The agenda item on 7/21 is not expected to generate much discussion – they will set the maximum millage and go on. In the September public hearings (9/8 and 9/21) though, the Commission will have the opportunity to adopt a lower number – but don’t hold your breath.
The county budget proposal, to be discussed in the first budget workshop on Tuesday, June 9 at 6pm, proposes flat millage at 4.7815 producing $57.5M in new taxes on rising valuations.
With property values having returned to 89% of the peak seen in 2007, this budget is actually $36M higher than the record set that year, making it the highest dollar value budget in the history of the county.
Coming on top of a $44M tax increase last year, during a time of negligible inflation and little population growth, the county is intent on taking a larger and larger share of taxpayer wealth. Many of the municipalities have already started talking about decreasing their millage – why not the county?
As usual, the Sheriff is claiming a big slice of this largesse, but the county-wide departments are also upping their spending. There is an across the board 3% “cost of living” increase on top of a similar 3% last year. Hiring is being turned on again with 66 new positions to fill. And $19M is targeted for capital projects.
Since the proposed millage is the same as last year, and there is a slight decline in the debt service, this budget will be presented as if it contains a slight tax rate decrease in aggregate. Don’t be fooled – at $725M, the proposed countywide taxes collected is both the largest total amount in history, as well as the largest dollar increase since 2007 at the peak of the bubble.
So what does this mean to the property owner?
Thanks to “Save our Homes”, the most that the taxable value of a homestead property can increase in a single year is 3% or the inflation rate, whichever is lower. This year the state has set the rate to 0.8%. With flat millage then, the homesteader’s tax bill increase is limited to less than 1% and much will be made of the fact that this is only a few dollars at most.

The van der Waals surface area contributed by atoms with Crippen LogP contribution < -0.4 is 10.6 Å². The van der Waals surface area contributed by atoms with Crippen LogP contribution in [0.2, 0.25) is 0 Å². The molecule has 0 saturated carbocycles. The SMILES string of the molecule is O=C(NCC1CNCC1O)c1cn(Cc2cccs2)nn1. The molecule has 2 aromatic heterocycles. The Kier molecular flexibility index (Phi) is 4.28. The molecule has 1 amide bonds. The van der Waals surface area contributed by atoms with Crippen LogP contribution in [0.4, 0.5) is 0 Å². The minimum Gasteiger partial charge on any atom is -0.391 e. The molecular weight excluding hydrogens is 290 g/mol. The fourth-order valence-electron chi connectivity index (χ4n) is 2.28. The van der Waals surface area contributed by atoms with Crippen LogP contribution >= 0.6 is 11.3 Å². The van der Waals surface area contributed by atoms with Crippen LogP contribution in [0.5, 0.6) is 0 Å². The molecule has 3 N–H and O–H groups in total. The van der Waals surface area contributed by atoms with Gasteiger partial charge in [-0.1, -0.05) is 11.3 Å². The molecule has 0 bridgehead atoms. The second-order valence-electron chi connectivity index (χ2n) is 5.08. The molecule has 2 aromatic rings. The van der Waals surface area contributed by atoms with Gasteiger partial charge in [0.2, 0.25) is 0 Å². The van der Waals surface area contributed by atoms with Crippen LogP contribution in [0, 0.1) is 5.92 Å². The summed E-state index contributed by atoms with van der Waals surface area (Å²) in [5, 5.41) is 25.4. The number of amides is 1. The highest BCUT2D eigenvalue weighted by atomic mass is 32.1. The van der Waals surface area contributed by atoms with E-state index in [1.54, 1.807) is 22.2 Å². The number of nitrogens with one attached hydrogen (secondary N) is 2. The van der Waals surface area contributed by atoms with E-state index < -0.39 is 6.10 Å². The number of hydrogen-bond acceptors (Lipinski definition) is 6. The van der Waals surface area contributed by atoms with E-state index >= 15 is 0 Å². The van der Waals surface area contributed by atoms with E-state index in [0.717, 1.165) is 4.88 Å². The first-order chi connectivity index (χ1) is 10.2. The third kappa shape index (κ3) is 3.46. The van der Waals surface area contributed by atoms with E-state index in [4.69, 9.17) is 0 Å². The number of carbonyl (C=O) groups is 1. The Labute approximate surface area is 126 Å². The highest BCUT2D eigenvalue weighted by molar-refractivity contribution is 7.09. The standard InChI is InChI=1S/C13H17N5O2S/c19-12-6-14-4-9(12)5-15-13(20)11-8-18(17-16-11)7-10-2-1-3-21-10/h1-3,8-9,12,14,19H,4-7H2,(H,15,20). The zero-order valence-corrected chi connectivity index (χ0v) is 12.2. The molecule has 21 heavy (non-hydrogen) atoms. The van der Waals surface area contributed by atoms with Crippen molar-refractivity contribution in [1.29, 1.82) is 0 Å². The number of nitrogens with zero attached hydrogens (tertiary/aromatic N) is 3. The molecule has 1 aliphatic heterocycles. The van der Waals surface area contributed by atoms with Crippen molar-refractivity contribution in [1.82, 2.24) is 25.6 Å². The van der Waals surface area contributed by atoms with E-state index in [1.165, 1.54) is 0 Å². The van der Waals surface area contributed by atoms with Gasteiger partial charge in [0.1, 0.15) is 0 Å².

But what of the non-homesteader?
There are approximately 630K taxable properties in the county, of which 298K are homesteaded (47%), and last year these paid about 39% of the taxes. Using these figures we can calculate that the homesteader’s share of the $57.5M tax increase is about $2M or about $7 per parcel on average (see box). The remaining $55M will be paid by the non-homestead properties (both residential and commercial) and they will see an increase of about 13% over last year, or about $167 per parcel. Since some non-homestead properties are capped at 10%, those not so fortunate will pay even more.
From a historical perspective, the millage has been unchanged since 2012, when the county property valuation was about $125B. As it now sits at $152B, the county has been able to increase its “take” from the $595M in 2012 to this proposal’s $725M, up $130M, without having to increase the tax rate. How much different it was in the years leading up to the bubble bursting after 2007. For the years 2006, 2007 and 2008, as valuations climbed, a different set of Commissioners actually DECREASED the millage rate. Even though tax amounts continued to climb, their action resulted in lower taxes than flat millage would have produced.